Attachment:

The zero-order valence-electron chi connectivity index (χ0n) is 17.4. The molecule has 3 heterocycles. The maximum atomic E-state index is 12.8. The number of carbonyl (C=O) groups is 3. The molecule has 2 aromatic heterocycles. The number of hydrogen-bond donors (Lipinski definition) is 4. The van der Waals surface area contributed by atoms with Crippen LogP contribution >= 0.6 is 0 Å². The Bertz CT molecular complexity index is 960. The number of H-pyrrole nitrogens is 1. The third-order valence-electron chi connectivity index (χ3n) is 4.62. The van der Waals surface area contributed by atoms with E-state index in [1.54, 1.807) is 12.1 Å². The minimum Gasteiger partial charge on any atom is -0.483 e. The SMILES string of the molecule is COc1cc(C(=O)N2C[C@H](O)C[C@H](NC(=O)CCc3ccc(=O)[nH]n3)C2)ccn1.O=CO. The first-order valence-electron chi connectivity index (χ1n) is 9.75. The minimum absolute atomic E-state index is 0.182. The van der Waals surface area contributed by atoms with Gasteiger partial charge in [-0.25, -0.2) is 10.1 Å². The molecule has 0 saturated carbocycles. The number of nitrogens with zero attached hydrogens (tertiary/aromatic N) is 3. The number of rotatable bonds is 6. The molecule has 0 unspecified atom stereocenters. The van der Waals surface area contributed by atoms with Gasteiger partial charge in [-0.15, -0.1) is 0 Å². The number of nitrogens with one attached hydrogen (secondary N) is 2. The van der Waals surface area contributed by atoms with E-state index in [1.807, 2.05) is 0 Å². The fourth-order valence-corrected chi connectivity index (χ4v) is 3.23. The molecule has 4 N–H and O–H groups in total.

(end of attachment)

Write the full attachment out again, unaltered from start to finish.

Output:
The zero-order valence-electron chi connectivity index (χ0n) is 17.4. The molecule has 3 heterocycles. The maximum atomic E-state index is 12.8. The number of carbonyl (C=O) groups is 3. The molecule has 2 aromatic heterocycles. The number of hydrogen-bond donors (Lipinski definition) is 4. The van der Waals surface area contributed by atoms with Crippen LogP contribution >= 0.6 is 0 Å². The Bertz CT molecular complexity index is 960. The number of H-pyrrole nitrogens is 1. The third-order valence-electron chi connectivity index (χ3n) is 4.62. The van der Waals surface area contributed by atoms with E-state index in [1.54, 1.807) is 12.1 Å². The minimum Gasteiger partial charge on any atom is -0.483 e. The SMILES string of the molecule is COc1cc(C(=O)N2C[C@H](O)C[C@H](NC(=O)CCc3ccc(=O)[nH]n3)C2)ccn1.O=CO. The first-order valence-electron chi connectivity index (χ1n) is 9.75. The minimum absolute atomic E-state index is 0.182. The van der Waals surface area contributed by atoms with Gasteiger partial charge in [-0.25, -0.2) is 10.1 Å². The molecule has 0 saturated carbocycles. The number of nitrogens with zero attached hydrogens (tertiary/aromatic N) is 3. The number of rotatable bonds is 6. The molecule has 0 unspecified atom stereocenters. The van der Waals surface area contributed by atoms with Gasteiger partial charge in [-0.15, -0.1) is 0 Å². The number of nitrogens with one attached hydrogen (secondary N) is 2. The van der Waals surface area contributed by atoms with E-state index in [1.807, 2.05) is 0 Å². The fourth-order valence-corrected chi connectivity index (χ4v) is 3.23. The molecule has 4 N–H and O–H groups in total.